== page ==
Friday, July 24, 2009


Houses in Ndele, December 2006

If, at the moment they resolved their Senoussi problem, the French glowed with plans to make the lands of Dar al Kuti productive once more, twenty-five years later it was clear even to them that they had fallen short of their goal. "Earlier, it seems, a land of abundance, Ndele barely manages to feed itself: it's a brutal fact," (“Autrefois, parait-il, pays d’abondance, la subdivision de Ndele arrive a peine à se suffire a elle-même: c’est un fait brutal.") wrote an administrator in the town in 1936. He went on to describe how rain fell onto his desk through the holes in the thatched roof, and how he had killed two snakes and a scorpion inside his house the day before (INSIDE the house, he repeated). Perhaps not quite what he hoped for when he joined the colonial service, which at that time still had an idealistic patina for many. His higher-ups saw him as a slacker.

Though never able to entirely sever the connections between Dar al Kuti and the Muslim north, the French did their best to stop them. The transformation of Ndele from "zeriba" (a fortified commercial outpost on a trading network) to colonial town in itself dramatically altered the region's orientation. By the mid-30s, very few pilgrims on the Hajj traveled through the once-well-visited town and no Koranic school operated. The French did their all to arrest and punish any possible "transfuges" (defectors/deserters) who might try to avoid their labor (they still used tipoyes for transport!) and tax requirements by resettling in Sudan, where rumor had it the British allowed people to live more freely.

The French presence was never great, but the various wars they pursued in the early years of their rule ensured their hegemony over potential rivals for a time. In the process, once-rich, vibrant, and violent societies withered. I am hoping my research will show some of the ways how the old connections have regrown, assuming new forms but influenced by historical relationships, in recent decades. But many questions remain:

* Ndele again has a sultan, but his background is not clear from the reports I've found so far in the archives. What are his powers now, and how did he come to have them? I know that some of the contemporary armed group leaders have backgrounds (Gula, Runga) that trace to the losing side of the turn of the century raiding.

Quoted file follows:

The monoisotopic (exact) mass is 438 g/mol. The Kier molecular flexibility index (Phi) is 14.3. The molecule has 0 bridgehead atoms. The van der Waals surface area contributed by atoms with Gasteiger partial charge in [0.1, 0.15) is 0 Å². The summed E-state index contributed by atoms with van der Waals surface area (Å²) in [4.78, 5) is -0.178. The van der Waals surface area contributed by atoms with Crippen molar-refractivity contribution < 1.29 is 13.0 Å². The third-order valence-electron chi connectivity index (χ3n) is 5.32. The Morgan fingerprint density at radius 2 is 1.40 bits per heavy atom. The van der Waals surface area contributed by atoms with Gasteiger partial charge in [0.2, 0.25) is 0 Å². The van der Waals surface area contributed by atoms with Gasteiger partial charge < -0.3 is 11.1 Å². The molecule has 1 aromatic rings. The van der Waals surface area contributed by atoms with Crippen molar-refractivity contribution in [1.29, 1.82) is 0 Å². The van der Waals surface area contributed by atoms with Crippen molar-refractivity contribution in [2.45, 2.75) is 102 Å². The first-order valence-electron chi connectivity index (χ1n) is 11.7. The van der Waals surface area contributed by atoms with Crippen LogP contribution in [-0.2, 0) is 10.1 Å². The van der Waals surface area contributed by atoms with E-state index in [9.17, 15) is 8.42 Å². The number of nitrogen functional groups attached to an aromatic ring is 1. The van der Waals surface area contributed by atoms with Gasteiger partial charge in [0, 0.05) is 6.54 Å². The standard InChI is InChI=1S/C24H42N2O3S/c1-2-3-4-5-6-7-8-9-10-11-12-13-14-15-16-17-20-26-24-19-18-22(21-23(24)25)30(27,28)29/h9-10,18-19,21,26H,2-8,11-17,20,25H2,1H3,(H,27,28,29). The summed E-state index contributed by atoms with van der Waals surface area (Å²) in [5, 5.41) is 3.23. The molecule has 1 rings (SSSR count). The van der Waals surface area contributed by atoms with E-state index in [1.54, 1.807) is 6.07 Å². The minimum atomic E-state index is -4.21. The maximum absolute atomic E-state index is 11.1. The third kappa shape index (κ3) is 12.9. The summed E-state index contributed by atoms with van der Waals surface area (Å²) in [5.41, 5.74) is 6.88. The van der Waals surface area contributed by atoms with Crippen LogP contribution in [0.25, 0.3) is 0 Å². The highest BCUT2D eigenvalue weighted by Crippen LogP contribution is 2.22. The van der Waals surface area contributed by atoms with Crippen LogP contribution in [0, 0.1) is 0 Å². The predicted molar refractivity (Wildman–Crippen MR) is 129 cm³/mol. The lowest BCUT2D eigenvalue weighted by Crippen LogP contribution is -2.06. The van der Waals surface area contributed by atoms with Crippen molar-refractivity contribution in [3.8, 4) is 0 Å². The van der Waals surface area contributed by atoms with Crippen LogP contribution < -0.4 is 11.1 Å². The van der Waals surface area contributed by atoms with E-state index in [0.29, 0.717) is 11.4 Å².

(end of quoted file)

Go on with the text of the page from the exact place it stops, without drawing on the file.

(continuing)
* Who are the modern-day bazinguers (the sultan's soldiers), how do they see themselves, and how do the populations they visit see them?
* Again on these bazinguers: who are the elusive elephant poachers (who kill more than 1000 elephants in a single dry season, according to some estimates), rumored to contain Sudanese military officials among their ranks? What are their connections to the various armed groups in the area, and especially the Chadian/Centrafrican military entrepreneurs that pop up at the head of various armed movements over the years?
* What to make of the new presence of the international system, the UN and NGOs, with their benevolent aims and surfeit of unintended consequences?

The perpetual doubt of the dissertator remains: am I making a mountain out of a molehill? Will I find these connections and raiding networks? A foreign visitor to Ndele, where I plan to do research, will likely perceive it as incredibly isolated, poor and remote, barely able to feed itself, just like the administrator mentioned above. Anthropologists like to try to reverse those stereotypes and instead show the fecundity of supposedly stagnant and "underdeveloped" social systems. There is more than a grain of truth, however, in the foreigner's initial perception, and the challenge will be to balance recognition of that reality while also stretching it apart to reveal what it fails to see.

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